« Reply #13 on: 12/08/2015 16:02:22 »
Quote from: sciconoclast
You need to read my post more carefully.
I really wish people would stop using that comment as a canned response when someone disagrees with them. I already READ your post carefully.

Quote from: sciconoclast
The quote is stating that the wave function is a mathematical tool and not a physical entity.
Totally wrong. There is nothing in the snippet that you quoted that indicates that they're talking about the wave function is a mathematical tool. However since I know quantum mechanics and I know that site I know that it's a given. The part I disagree with is the part that says
Quote
... this would mean that one must understand the wave function as referring to something physically real.
because it means no such thing and doesn't imply it either.

Quote from: sciconoclast
I f you disagree with the part about Bohr never using the term collapse..
How on Earth did you arrive at that conclusion based on what I posted? I said neither said nor meant no such thing.

Quote from: sciconoclast
There has been a recent hypothesis that has surfaced in which light exist as a superimposition of both the particle and wave states until tested for as one of those possibilities.
That's hardly recent. It's been part of quantum mechanics from the beginning. It's called the wave-particle duality. It appeared in its first form in de Broglie's PhD thesis in 1924.

Quote from: sciconoclast
I believe that this is what you guys are reading. This is not orthodox theory and is far from achieving theory status. In its attempt to answer some new observations it has created more problems than solving them. Although I am always for new theories and it may develop into something.
You sure have a lot to learn about quantum mechanics my friend. A hell of a lot.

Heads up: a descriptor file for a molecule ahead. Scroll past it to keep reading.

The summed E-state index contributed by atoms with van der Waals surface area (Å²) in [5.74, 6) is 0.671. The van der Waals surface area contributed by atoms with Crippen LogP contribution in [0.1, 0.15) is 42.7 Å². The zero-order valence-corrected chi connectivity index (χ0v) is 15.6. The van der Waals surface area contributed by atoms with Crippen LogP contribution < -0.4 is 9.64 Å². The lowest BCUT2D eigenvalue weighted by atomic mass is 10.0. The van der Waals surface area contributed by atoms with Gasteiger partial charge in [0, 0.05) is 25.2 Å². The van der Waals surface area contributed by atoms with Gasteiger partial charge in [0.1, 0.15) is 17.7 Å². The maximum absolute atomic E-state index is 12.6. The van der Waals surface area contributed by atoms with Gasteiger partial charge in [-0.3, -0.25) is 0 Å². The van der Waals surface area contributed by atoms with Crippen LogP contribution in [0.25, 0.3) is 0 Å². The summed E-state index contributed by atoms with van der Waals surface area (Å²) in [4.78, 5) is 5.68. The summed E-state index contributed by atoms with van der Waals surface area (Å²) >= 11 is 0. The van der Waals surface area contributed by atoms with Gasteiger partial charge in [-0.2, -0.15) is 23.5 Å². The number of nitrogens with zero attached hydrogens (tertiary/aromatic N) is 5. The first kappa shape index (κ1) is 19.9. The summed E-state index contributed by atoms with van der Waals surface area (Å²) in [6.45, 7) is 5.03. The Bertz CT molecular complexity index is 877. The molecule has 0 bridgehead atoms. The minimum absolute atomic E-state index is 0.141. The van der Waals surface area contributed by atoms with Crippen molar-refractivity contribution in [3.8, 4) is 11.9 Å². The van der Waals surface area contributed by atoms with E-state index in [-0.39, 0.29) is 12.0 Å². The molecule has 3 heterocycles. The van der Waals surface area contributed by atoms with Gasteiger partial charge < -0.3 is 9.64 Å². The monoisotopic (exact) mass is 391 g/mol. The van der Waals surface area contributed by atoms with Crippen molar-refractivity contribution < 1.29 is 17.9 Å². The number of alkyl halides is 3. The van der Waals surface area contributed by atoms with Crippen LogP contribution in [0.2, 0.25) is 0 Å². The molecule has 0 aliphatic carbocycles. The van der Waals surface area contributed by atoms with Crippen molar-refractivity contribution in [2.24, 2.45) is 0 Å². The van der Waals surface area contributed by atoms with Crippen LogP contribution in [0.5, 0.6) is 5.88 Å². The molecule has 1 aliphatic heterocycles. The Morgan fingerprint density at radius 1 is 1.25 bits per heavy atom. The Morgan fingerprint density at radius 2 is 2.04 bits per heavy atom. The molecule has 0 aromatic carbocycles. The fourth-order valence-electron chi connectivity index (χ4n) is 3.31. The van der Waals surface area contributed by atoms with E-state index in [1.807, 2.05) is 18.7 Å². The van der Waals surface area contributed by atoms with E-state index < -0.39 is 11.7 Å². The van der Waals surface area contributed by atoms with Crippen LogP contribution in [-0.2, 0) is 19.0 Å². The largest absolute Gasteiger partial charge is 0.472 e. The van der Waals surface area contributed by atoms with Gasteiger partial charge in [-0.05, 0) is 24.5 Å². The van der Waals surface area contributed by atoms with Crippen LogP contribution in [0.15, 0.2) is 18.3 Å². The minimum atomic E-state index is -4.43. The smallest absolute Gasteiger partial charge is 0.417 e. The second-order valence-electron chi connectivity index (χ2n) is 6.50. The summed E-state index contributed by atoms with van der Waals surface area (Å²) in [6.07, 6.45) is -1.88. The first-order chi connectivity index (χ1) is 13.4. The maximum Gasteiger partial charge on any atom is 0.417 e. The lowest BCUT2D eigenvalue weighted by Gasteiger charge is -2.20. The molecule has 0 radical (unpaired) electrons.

Offline sciconoclast

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Re: What do you think about the wave function collapse?
« Reply #14 on: 13/08/2015 03:06:01 »
" that would mean that one must understand the wave function as referring to something physically real" is taken out of context. You need to place " Nor did it make sense for him to do so because it would mean " in front of it. You need to read more carefully. Actually, Faye's phrasing might be confusing if English is not someones first language. A simple translation or paraphrasing would be: Bohr would never use the term collapse because it would mean he was talking about something physical which he did not believe was physical.

I am well aware of DeBroglie's work. There are a lot of versions of quantum theory and when I see a simple question that I think I can answer I feel obligated to do so with the most accepted view, even if it is not my own, unless I am in the new theories section. At a recent conference a pol was taken and the attending physicist overwhelmingly selected the Bohr interpretation. DeBroglies wave particle duality is in direct opposition to Bohr"s principle of non-complementarity.

Several years ago I was posting some original tertiary experiments on this forum that favored the Bohm DeBroglie interpretation over the Bohr interpretation. I was looking for some feed back before making a fool of myself elsewhere. After JP informed me that this was not an appropriate site for this I stopped doing it. Sense then with the help of a fellow retired engineer and good friend I have gone on to do some more elaborate and sensitive versions which are currently under review. If you want to play around and have some fun there is an hour long video on my youtube channel that demonstrates a lot of simple experiments you can easily do at home that challenge the Bohr interpretation and support the Bohm DeBroglie interpretation. So I am well aware of the Bohm Debroglie interpretation. I do not think that these guys would have ever used the term collapse or superposition as they believed they were dealing with a real physical entity, at least not in the joint interpretation that they published.

You can find a version of quantum theory to support just about any claim you want to make. For example Heisenburg who was part of the Copenhagen school along with Bohr disagreed with Bohr in that he thought the functions were describing something real and may have used the term collapse. 

You are right I have a lot to learn about quantum theory and I am discovering something new very regularly.     
 

Offline lightarrow

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Re: What do you think about the wave function collapse?
« Reply #15 on: 13/08/2015 08:01:06 »
You need to read my post more carefully. The quote is stating that the wave function is a mathematical tool and not a physical entity.
I f you disagree with the part about Bohr never using the term collapse and it not being part of his original quantum theory; then you are in disagreement with the credentialed sources at Stanford University that were quoted.